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Britain Talks Climate: how to get the climate story right in an election year

By David Powell on April 26, 2024

People care about climate action but are worried about what change might mean for them. In an election year here in the UK, it’s never been more important for leaders to get the climate story right.

The top message for politicians from our new Britain Talks Climate research is this: don’t slow down climate action. Speed it up, if anything. 

The majority of people in Britain want politicians to work together to make this happen. They want politicians to get on with it.

Don’t forget, the climate and nature crises are still the fourth highest priority for people – and for some, much higher – ahead of the general election. 

When asked about the likelihood to vote for imaginary political parties based on net zero pledges, we see that people are more than twice as likely to think politicians should speed up, rather than slow down efforts to reach net zero.

Likelihood to vote for imaginary political parties based on net zero pledges (Data: More in Common, January 2024)

That feels remarkable considering  people are pretty worn out by politics right now.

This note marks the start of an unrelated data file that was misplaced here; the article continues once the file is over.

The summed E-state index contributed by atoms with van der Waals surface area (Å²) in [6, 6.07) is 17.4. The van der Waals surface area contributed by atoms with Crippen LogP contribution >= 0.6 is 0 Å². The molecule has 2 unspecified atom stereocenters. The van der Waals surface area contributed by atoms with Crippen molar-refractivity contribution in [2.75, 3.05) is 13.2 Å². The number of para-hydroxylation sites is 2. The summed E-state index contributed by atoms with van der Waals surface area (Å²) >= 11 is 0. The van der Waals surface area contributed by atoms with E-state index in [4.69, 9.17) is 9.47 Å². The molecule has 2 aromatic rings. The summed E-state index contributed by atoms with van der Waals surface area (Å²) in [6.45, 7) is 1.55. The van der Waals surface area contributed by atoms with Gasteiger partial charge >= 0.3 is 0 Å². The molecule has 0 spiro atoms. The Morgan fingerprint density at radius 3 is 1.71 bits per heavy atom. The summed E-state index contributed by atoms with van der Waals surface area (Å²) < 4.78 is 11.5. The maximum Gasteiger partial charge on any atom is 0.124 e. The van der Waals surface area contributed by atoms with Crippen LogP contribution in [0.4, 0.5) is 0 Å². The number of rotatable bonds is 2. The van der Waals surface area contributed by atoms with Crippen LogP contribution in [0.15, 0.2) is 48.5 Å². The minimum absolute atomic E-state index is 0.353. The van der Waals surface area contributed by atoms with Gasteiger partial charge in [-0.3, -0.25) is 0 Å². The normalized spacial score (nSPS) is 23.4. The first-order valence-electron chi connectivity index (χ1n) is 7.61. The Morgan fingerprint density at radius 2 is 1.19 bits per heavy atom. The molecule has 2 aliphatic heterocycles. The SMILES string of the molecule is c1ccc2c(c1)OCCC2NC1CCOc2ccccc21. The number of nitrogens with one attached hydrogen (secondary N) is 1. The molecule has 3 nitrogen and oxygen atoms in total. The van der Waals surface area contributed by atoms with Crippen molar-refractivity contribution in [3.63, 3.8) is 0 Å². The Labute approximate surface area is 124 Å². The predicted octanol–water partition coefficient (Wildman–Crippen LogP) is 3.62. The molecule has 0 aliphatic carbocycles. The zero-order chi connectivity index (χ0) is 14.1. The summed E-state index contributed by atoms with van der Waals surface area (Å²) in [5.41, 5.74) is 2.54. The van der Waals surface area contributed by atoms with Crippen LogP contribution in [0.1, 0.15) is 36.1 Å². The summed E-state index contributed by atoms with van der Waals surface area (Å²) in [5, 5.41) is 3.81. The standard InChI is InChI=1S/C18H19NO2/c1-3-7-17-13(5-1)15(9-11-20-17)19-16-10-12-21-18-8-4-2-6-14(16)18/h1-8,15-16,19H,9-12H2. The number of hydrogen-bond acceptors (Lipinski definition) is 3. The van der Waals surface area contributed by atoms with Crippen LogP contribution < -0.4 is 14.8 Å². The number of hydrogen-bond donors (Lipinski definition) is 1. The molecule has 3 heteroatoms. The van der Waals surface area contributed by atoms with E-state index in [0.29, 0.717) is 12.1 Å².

There’s a lot of bad stuff going on in the economy and the world. But climate concern is only hardening. Spend all day on X (formerly Twitter) and you might not believe this, but there’s a deeply-held, quiet majority, ‘common sense’ view that climate change matters. Frankly we should all trust in that, and talk about it, a little more. 

Getting the political story right

But dig beneath that headline support and things get more complicated. Many people are uncertain or even worried about what the changes ahead mean for them.  Partly, these are genuine worries about fairness and cost, at a time when many are really struggling.  To take one example, people with less money think moving away from gas boilers to heat pumps will be unfair to people like them.

Perceived level of fairness of home heating policies over the next 10 years to transition away from fossil fuels, by financial situation.


This demonstrates the real challenge of policy and politics in an election year. 

From now on, the transition is unavoidably bound up with everyday life. Sixty percent of the emissions cuts needed require that people, in some way, do something – what we eat, how we travel, how we heat our homes, and more.  It is mission critical that people broadly think the cuts are a good idea in both principle and practice.